He also told Ashitha about the condition that she convert. “Shakeel said he would be boycotted by his family and relatives if he married my daughter without her converting. So we agreed,” says Uma.
When the Ahmeds heard that Ashitha would convert, much of the opposition on their side disappeared.
Over a week before the wedding, Ashitha converted and took on the name Shaista Sultan. In the days before the April 17 nikah, she learnt Muslim customs.
However, on April 12, fresh trouble erupted. Even as the wedding preparations were on, right-wing groups got a whiff of the coming union and labelled it love jihad.
“A group of people claiming to be Bajrang Dal activists came to our home on the morning of April 12 and said they wanted to talk to my daughter. They demanded that Ashitha forget Shakeel. She told them to leave. They left shouting slogans against us and calling the marriage love jihad,” says Uma.
Then an organisation called the Swabhimani Vokkaligara Vedike and pro-Hindu organisations called a bandh in Mandya on April 16, just a day before the wedding, in protest. The announcement triggered more agitations for and against the wedding.
Babu claims he even received a threatening call from Dubai on April 13, and that an unidentified man told him to stop the marriage or lose his daughter and son-in-law. “I did not file a complaint but informed police about it. They suggested that my daughter and I keep our mobile phones switched off,” Babu says.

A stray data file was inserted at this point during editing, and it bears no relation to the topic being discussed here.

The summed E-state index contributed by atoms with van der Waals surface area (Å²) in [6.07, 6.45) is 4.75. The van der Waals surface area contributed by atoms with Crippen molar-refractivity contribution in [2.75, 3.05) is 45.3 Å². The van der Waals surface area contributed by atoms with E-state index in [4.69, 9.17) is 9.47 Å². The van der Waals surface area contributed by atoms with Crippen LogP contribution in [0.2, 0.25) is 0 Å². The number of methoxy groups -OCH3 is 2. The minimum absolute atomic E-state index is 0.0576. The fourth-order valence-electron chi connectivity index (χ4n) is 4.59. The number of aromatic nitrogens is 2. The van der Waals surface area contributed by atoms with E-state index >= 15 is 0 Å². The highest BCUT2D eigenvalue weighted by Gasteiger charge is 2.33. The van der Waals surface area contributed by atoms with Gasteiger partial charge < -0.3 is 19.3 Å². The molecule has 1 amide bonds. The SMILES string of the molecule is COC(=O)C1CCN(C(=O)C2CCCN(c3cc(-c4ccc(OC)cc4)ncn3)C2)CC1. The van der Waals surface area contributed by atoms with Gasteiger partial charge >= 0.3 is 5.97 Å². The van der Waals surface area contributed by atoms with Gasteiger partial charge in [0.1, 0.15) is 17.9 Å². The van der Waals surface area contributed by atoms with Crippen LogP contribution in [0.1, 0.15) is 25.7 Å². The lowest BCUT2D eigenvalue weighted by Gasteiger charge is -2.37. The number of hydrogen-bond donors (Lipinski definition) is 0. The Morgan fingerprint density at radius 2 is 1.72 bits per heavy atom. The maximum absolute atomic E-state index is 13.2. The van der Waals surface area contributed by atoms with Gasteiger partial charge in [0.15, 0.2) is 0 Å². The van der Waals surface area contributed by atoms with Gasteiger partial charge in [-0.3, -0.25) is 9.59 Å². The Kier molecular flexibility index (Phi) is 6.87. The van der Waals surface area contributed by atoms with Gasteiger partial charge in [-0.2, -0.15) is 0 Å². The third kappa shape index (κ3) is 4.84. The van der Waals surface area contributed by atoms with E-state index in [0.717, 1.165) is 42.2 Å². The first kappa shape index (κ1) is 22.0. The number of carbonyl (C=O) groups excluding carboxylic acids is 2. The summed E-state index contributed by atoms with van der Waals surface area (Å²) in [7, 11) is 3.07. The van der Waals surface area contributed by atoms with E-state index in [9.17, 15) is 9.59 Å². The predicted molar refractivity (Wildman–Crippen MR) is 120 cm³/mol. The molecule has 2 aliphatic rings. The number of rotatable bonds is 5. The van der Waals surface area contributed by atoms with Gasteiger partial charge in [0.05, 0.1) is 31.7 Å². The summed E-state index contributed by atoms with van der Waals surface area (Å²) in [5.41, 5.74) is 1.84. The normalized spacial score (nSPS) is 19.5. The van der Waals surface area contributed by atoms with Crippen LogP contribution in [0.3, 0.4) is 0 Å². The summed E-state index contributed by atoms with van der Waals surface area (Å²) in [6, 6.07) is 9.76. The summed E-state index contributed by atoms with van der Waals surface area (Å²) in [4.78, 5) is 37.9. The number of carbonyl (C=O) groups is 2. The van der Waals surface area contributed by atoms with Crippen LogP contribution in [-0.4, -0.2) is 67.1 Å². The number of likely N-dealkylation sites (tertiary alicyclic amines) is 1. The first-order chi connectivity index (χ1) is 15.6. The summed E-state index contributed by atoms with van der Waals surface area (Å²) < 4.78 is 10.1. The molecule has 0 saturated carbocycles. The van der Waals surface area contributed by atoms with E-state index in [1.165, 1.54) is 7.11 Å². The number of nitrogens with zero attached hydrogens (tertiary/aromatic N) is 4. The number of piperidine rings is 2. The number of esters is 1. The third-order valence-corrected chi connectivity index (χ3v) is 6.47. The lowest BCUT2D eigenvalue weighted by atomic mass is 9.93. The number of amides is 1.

With tension growing, the Mandya police deployed forces at the homes of both families.
According to local BJP leader C T Manjunath, they opposed the wedding because Ashitha was converting to Islam. “We are not opposing the marriage of a Hindu and a Muslim. We are protesting against the conversion of the bride to Islam. Why do they want Ashitha to convert if it is true love?” says Manjunath.
The threat of love jihad remains very much real though, he adds, claiming 40 such relationships in Mandya alone. Muslim youths are marrying Hindu girls of reputed families through dubious means, Manjunath says.
On April 17, Ashitha and Shakeel got married at a private ceremony, attended only by close relatives. In the evening, a grand reception was held for the couple at Taj Convention Hall in Mysore, as nearly a hundred policemen kept guard outside.
Mandya DySP TJ Udesha says police’s main priority was maintaining law and order, and that they had extended all possible protection to both the families.
“The deployment will continue for a few more days. We will withdraw the men only after we are confident there is no threat to them,” says Udesh.
The Mandya police have also registered a case against those who held a protest outside Ashitha’s residence on April 12.
Ashitha and Shakeel say they aren’t intimidated. “I convinced Shakeel and his family to agree to our marriage. I can’t live without him. I have willingly accepted a new way of life to be with him,” says Ashitha.
“Ashitha and I have been meeting each other, all over Mandya and Bengaluru, for 12 years. We went to college together. Nobody opposed us. Just when we had convinced our parents, people are opposing us and there is so much publicity,” says Shakeel.
“We were in love for 12 years. How can they call it love jihad?” asks Ashitha.